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Sliding NatGas Cash Likely to Weaken Futures, Traders Say; April Adds 3 Cents

Physical natural gas prices for weekend and Monday delivery beat a hasty retreat in Friday's trading as buyers saw little need to commit to three-day deals and weather forecasts for the coming week continued to moderate.

No points followed by NGI traded in positive territory and most found themselves with solid double-digit losses. The NGI National Spot Gas Average fell 14 cents to $1.40, and eastern locations averaged about a 25-cent loss. Futures managed a modest gain in uninspired trading. At the close April had added 2.7 cents to $1.666 and May had risen 2.0 cents to $1.787. April crude oil gained $1.35 to $35.92/bbl.

Observers see California gas between a rock and a hard place. A combination of healthy hydro supplies along with gas volumes attempting to make their way west out of the Rockies to West Coast markets does not bode well for California prices in what was once a premium market.

"Gas is on a collision course," said Jeff Richter, principal with EnergyGPS, a Portland, OR-based gas and power consulting firm. "Obviously, you can't inject in Aliso Canyon, and you can't put gas in storage until April 1 because of [pipeline] minimum turn requirements. There is contractual capacity that is lower than physical capacity in storage right now so that is a problem. That is why you are seeing cash disconnect from prompt month [April futures].

"Where is the bottom? Who knows. SoCal [Citygate] traded $1.34 for the three day piece, and that's 15 cents under Henry Hub. Weekends are going to get annihilated."

Perhaps not quite annihilated but lower nonetheless. PG&E Citygate fell 3 cents to $1.73, and gas at the SoCal Citygate plunged 29 cents to $1.39. Deliveries priced at the SoCal Border Avg. Average saw quotes 15 cents lower at $1.34, and gas on Kern Delivery shed 16 cents to $1.34. Gas on El Paso S. Mainline changed hands 19 cents lower at $1.32.

Major market trading points also lost ground. Gas at the Henry Hub fell 7 cents to $1.49, and deliveries to Opal were quoted 13 cents lower at $1.28. Parcels on El Paso Permian shed 14 cents to $1.29, and gas at the Chicago Citygate dropped 9 cents to $1.57.

Futures traders are equally unimpressed. "We are still looking at $1.60 to $1.75, it was only a 6-cent range and we are still stuck on these numbers," said a New York floor trader.

The weakness in the cash market in California and elsewhere is likely to lead to further declines in futures and any change in price direction will require a supply response from eastern producing basins. "Spot values at Henry Hub fell to around $1.55 [Thursday], and we view this ongoing weakening in the cash basis as suggestive of additional futures declines," said Jim Ritterbusch of Ritterbusch and Associates in a Friday morning note to clients.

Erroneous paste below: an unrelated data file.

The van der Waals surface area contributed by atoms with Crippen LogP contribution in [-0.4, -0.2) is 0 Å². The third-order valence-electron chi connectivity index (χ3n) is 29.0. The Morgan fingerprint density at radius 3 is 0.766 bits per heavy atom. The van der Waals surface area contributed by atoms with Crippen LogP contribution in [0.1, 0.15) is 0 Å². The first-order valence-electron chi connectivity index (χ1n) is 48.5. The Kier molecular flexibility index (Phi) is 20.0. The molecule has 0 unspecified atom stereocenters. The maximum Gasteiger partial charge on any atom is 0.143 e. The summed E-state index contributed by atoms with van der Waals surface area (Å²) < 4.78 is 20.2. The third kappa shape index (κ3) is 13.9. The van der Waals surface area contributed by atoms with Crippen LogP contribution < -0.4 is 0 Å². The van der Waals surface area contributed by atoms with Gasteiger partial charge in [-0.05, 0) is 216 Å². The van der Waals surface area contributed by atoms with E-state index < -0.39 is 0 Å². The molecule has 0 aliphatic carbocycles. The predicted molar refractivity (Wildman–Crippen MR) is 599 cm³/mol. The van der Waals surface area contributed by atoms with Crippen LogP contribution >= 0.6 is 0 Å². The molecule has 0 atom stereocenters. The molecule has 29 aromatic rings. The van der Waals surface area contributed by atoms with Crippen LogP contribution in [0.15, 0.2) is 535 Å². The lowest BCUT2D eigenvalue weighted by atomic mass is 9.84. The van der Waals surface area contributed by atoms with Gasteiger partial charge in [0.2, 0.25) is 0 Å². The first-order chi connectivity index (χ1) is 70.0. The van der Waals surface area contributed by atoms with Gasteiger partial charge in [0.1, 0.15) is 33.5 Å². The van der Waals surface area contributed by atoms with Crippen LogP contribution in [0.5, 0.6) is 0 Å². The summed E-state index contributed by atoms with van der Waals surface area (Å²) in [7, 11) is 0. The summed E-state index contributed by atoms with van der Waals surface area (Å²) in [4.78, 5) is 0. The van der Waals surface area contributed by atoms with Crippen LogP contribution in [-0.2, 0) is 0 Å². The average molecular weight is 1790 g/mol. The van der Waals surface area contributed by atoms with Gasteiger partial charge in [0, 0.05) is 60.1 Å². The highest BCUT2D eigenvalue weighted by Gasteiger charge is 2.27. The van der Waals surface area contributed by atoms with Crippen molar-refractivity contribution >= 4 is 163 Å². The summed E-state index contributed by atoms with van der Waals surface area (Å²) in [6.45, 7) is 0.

"These discounts for physical product are also forcing further expansion in the carrying charges, and we still see even wider contangoes, especially within the spring-fall portion of the gas curve. The increasing possibility that storage space will eventually need to be allocated via even lower prices will continue to act as a driver of larger spot price discounts in comparison to fourth quarter futures. As the contangoes stretch, additional incentive will be provided to longer-term or investment-type speculative shorts that will realize the advantages of rolling sequentially into much higher priced futures.

"With weather-related demand expected to subside during the next few months and coal to gas displacement progressing slowly, a supply side reaction to this year's price plunge will be required in order to force a long-term price bottom. However, such a development has not been evidenced, and we will await even a minor indication of slowed output within the eastern region before considering an end to this extended bear move."

In the PJM footprint wind generation over the weekend was expected to reach only nominal levels. WSI Corp. in its Friday morning outlook said, "Low pressure and its associated snow and rain will depart and give way to a clearing trend [Friday]. It will be seasonably cold with highs in 30s to mid 40s. Another weak frontal system will drop into the power pool, with a chance of light rain and snow during Saturday into the start of Sunday, [and] a mild southerly flow will usher unseasonably warm spring like weather into the power pool next week. High temperatures may climb into the upper 50s, 60s to low 70s by Tuesday.

"Relatively light and changeable wind generation is expected during the remainder of the week into the weekend. A mild and increasing southerly wind will drive up wind gen potential during Sunday night through early next week. Output may climb 4-5 GW by Tuesday."

In its longer term 11- to 15-day forecast WSI said, "Once again, today's forecast is warmer than previous forecasts over the northern and eastern U.S. CONUS GWHDDs are down another 3.1 for days 11-14 and are now forecast to be 61.4 for the period. This is nearly 43 HDDs below average."

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